I just got back from a long stay in Europe, where I live part time (in Germany). I am always surprised when I am there as to how bad customer service can be. I’m not talking about business to business service, I am talking about service in retail establishments like supermarkets, cafes and restaurants. We all know that Paris has a bad reputation for surly service, although I must say it is not worse there than in many other central European countries, and to a lesser extent in my native Great Britain.
Why am I so surprised? Because the Europeans often spend so much time training people in jobs like waiter, yet the results leave so much to be desired. A Swiss waiter or waitress will go through all the training about wines, types of and placement of cutlery, on and on, but when they deliver the food, except in the highest-end establishments, they throw it on the table with little or no eye contact or words exchanged. Language is not the issue, I speak their language(s). When I point this out to my Swiss or German friends, they agree, telling me that they are amazed in the other direction when they come to the states, how friendly and good the service is here, and how they are just “used to it” in their own countries and can do nothing to change what they see as a cultural phenomenon.
Let’s do an interesting comparison between two arms of the same company, the famous Aldi food store chain from Germany. Aldi (the word Aldi means “Albrecht Discount” because it was created by the Albrecht brothers, who became billionaires as a result of their creation), is a wildly successful concept for the German food market, selling a limited selection of inexpensive and good quality items in a fast paced environment, which flushes customers one-way through the aisles rather like IKEA. When one reaches checkout, the real fun begins, not only when a lane opens, which creates a stampede, but also when one reaches the clerk doing the scanning. Let me just say, you had better be prepared! Get your bag(s) ready, and fill them as soon as you can. You will receive no help from anyone to load your shopping, and heaven help you if you load slowly and drag out the waiting time for the line….the withering looks you get will drive you to a higher-end store like Tengelmann next time, if you are thin skinned.
Now let’s cross the Atlantic to the US, where Aldi owns a food store chain with a remarkably different culture, Trader Joe’s. TJ’s, as it is called by its many fans, was bought by Aldi around 1979, but few if any Americans know that. TJ’s and Aldi’s German stores could not be more different, not so much in the way they look or the quality of food they sell, although that is a bit different, but in the way things work. At TJ’s a line which opens does not result in a stampede, instead the person first in a longer line will be invited to be first in the new one. On arriving at the checkout, clerks will, in a remarkably relaxed and friendly way, check your stuff then load it expertly into the bag(s). No rush, no frenetic feeling, yet it all happens fast. TJ’s does not necessarily have more customers in the store at one time than Aldi, and yet it will always have six or so checkout lines going. Aldi tops out at three and often has only one, with the line snaking back into the store. That changes when enough people call out “neue Kasse”, or as the military would say, “call for backup!”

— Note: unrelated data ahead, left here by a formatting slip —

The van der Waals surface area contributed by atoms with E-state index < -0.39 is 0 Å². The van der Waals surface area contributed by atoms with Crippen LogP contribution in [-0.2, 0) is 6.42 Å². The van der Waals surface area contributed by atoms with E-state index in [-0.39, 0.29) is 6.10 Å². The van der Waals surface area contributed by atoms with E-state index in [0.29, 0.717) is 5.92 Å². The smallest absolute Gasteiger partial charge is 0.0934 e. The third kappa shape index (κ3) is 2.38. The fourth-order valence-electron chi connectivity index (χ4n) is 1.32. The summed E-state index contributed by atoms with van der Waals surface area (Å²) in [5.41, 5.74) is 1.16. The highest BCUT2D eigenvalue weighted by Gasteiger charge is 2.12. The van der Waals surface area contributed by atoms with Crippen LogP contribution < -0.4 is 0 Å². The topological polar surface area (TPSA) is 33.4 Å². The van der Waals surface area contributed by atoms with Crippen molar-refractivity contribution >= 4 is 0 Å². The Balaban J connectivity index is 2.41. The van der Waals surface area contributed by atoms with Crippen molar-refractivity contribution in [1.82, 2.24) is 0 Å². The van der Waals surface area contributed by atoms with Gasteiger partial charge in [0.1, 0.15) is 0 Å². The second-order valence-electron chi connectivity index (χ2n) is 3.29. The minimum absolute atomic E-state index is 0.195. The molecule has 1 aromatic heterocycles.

How is this possible? Clearly TJ’s is a profitable enterprise even given the apparent inefficiencies built into the system vis-à-vis its parent’s German stores, such as more checkout clerks and loading of customers’ bags by them. I bet Aldi has studied the numbers and would introduce the German system if they could….but of course they can’t! This is because the US has a shopping and general service culture which demands that customers be treated in a certain way. Having to stuff your own bags would be seen as a major insult; having the clerks do that is a minimum expectation. Having long checkout lines, the same. Germans are of course rather oriented to rules and perhaps they see the Aldi system as “those are the rules and I abide by them”. Faced with this situation, Americans would say, “those are the rules and unless they change I am voting with my feet and going elsewhere”.
This is a blog about morale and here is where I am leading to: I have shopped Aldi in Germany many times and when I look at the workers there they look somewhat burned out and certainly harried, tired, stressed. They rush from one task to another as if their life depended on it, and that includes when they have check-out duty. On a recent visit to a German Aldi, a friend of mine was looking for an item which she could not find and a clerk who was stocking shelves was working in the area; instead of stopping to help my friend, the clerk berated her for being in the way! The pressure on the clerks seems to be so intense that stopping for a customer, also in my experience, is almost the last thing they want to do.
Trader Joe’s people on the other hand, no matter if they are in California where I live or any other state, seem to have that “laid back” relaxed style even though they work fast and efficiently. They are friendly. I’m willing to bet their morale and engagement is head and shoulders above that of their German colleagues, which has many significant long-term implications for their business, their longevity on the job, and yes, on their individual health. This is a shame, Aldi has proved that they can master a system in the US that makes both workers and customers happy. For me as an Aldi customer in Germany, I only tolerate it to get the cheap coffee, cheese and wine which they have.
As for the heavily trained waiters in Switzerland and their non-existent people skills, give me an untrained US worker any time, who smiles at me and says the classic “have a nice day” when I leave. Better a fake smile than a real scowl.
Have a Nice Day!